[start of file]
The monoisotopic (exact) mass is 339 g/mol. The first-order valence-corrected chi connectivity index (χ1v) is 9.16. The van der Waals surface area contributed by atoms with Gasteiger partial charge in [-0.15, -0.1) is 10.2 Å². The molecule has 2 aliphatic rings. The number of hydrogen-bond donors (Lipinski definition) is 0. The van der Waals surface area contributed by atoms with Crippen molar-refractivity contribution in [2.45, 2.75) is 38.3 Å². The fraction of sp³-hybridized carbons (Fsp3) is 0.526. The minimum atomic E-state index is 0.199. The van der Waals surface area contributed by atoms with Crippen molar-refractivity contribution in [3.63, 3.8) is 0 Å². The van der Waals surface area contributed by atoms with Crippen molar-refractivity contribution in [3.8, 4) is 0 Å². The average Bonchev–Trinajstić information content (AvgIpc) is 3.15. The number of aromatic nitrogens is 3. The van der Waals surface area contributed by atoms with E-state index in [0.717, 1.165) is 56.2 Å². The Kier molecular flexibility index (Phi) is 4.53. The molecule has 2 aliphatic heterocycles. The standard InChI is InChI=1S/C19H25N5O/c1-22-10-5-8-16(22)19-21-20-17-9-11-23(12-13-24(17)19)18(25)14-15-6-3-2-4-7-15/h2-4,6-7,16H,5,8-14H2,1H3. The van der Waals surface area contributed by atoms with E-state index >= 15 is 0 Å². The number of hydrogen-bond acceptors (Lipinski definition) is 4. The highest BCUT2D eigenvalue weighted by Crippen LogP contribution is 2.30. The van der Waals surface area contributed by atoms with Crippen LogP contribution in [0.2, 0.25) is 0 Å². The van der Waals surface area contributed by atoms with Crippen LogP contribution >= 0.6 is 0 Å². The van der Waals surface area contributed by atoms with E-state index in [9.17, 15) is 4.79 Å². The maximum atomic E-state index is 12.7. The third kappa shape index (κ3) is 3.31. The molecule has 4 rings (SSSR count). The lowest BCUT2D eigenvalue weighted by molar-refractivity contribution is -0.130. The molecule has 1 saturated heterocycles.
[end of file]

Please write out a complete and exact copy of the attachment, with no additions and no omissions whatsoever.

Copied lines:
The monoisotopic (exact) mass is 339 g/mol. The first-order valence-corrected chi connectivity index (χ1v) is 9.16. The van der Waals surface area contributed by atoms with Gasteiger partial charge in [-0.15, -0.1) is 10.2 Å². The molecule has 2 aliphatic rings. The number of hydrogen-bond donors (Lipinski definition) is 0. The van der Waals surface area contributed by atoms with Crippen molar-refractivity contribution in [2.45, 2.75) is 38.3 Å². The fraction of sp³-hybridized carbons (Fsp3) is 0.526. The minimum atomic E-state index is 0.199. The van der Waals surface area contributed by atoms with Crippen molar-refractivity contribution in [3.63, 3.8) is 0 Å². The van der Waals surface area contributed by atoms with Crippen molar-refractivity contribution in [3.8, 4) is 0 Å². The average Bonchev–Trinajstić information content (AvgIpc) is 3.15. The number of aromatic nitrogens is 3. The van der Waals surface area contributed by atoms with E-state index in [0.717, 1.165) is 56.2 Å². The Kier molecular flexibility index (Phi) is 4.53. The molecule has 2 aliphatic heterocycles. The standard InChI is InChI=1S/C19H25N5O/c1-22-10-5-8-16(22)19-21-20-17-9-11-23(12-13-24(17)19)18(25)14-15-6-3-2-4-7-15/h2-4,6-7,16H,5,8-14H2,1H3. The van der Waals surface area contributed by atoms with E-state index >= 15 is 0 Å². The number of hydrogen-bond acceptors (Lipinski definition) is 4. The highest BCUT2D eigenvalue weighted by Crippen LogP contribution is 2.30. The van der Waals surface area contributed by atoms with Crippen LogP contribution in [0.2, 0.25) is 0 Å². The van der Waals surface area contributed by atoms with Crippen LogP contribution >= 0.6 is 0 Å². The van der Waals surface area contributed by atoms with E-state index in [9.17, 15) is 4.79 Å². The maximum atomic E-state index is 12.7. The third kappa shape index (κ3) is 3.31. The molecule has 4 rings (SSSR count). The lowest BCUT2D eigenvalue weighted by molar-refractivity contribution is -0.130. The molecule has 1 saturated heterocycles.